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Questions Index

Questions about OpenSkills

Questions about FOSS

Questions on other Wiki pages


Q: What is OpenSkills?

A:OpenSkills is a global association of professional individuals. OpenSkills exists to help members make the most of their skills. (more detail here)

Q: Isn't OpenSkills just another agency?

A:In short: No. The clearest distinction is that OpenSkills does not take a cut if you get work with the help of the association. OpenSkills exists to help people make the most of their skills, it's a non-profit venture.

Q: How do I find a member to help me with x?

A:The OpenSkills SkillsBase is the place to look. Alternatively, you can post a message to the OpenSkills-dev mailing list.

Q: How can I become a member?

A:See the page here on the wiki about becoming a member.

How Does OpenSkills make money?

A:OpenSkills is a non-profit organisation. We have to cover our costs though, and we do that through membership fees. The association also provides some additional services that members must pay for, and we accept donations. At the end of the year any surplus is given to other non-pofit or charitable organisations.

OpenSkills is global, but I want to work locally. Can OpenSkills help me?

A:OpenSkills members specify where they are willing to work in the SkillsBase. OpenSkills membership does not mean that you have to travel to get work.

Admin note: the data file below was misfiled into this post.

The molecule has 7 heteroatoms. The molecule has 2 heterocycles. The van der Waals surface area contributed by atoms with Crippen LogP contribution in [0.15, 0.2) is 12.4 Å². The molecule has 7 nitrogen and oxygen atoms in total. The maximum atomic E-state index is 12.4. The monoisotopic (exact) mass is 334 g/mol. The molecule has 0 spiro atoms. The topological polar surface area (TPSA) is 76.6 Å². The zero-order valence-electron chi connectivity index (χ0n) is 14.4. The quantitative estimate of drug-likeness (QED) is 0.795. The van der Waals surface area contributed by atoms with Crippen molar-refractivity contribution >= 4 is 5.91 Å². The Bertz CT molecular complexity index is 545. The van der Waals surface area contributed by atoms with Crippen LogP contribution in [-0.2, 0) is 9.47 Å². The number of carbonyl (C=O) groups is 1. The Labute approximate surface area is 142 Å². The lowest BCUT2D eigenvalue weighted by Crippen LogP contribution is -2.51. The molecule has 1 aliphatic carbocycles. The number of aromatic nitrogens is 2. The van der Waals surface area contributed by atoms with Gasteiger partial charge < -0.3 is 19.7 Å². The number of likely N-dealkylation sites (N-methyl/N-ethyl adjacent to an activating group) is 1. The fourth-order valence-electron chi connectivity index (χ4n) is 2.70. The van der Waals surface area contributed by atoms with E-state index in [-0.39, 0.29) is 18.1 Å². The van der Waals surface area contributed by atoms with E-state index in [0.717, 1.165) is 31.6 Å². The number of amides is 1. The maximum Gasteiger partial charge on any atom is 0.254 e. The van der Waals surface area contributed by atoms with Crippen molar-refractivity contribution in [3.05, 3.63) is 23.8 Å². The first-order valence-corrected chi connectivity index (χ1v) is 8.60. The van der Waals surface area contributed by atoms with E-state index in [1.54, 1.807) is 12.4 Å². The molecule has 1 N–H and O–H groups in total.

Q: What is Free & Open Source Software (FOSS)?

A:(FOSS) is software whose source code is made available under a free or open source license ...

Q: How do I know for sure that the open source software I'm using isn't really someone else's code that I'll get sued for using?

A:There are no simple answers to this question. The best answer is: it's down to trust. It is worth noting that one should ask this question of both open source and closed source software. Just because you paid for a license does not mean you can be sure that the software was not stolen. Here are some articles which illustrate the complexity of this matter:

The closed nature of closed source software provides some protection from claims of copyright theft (security through obscurity?). OpenSource software, on the other hand, can be inspected by anybody at any time. While this appears to increase the chances of being "found out", it also increases the chances of avoiding problems in the first place.

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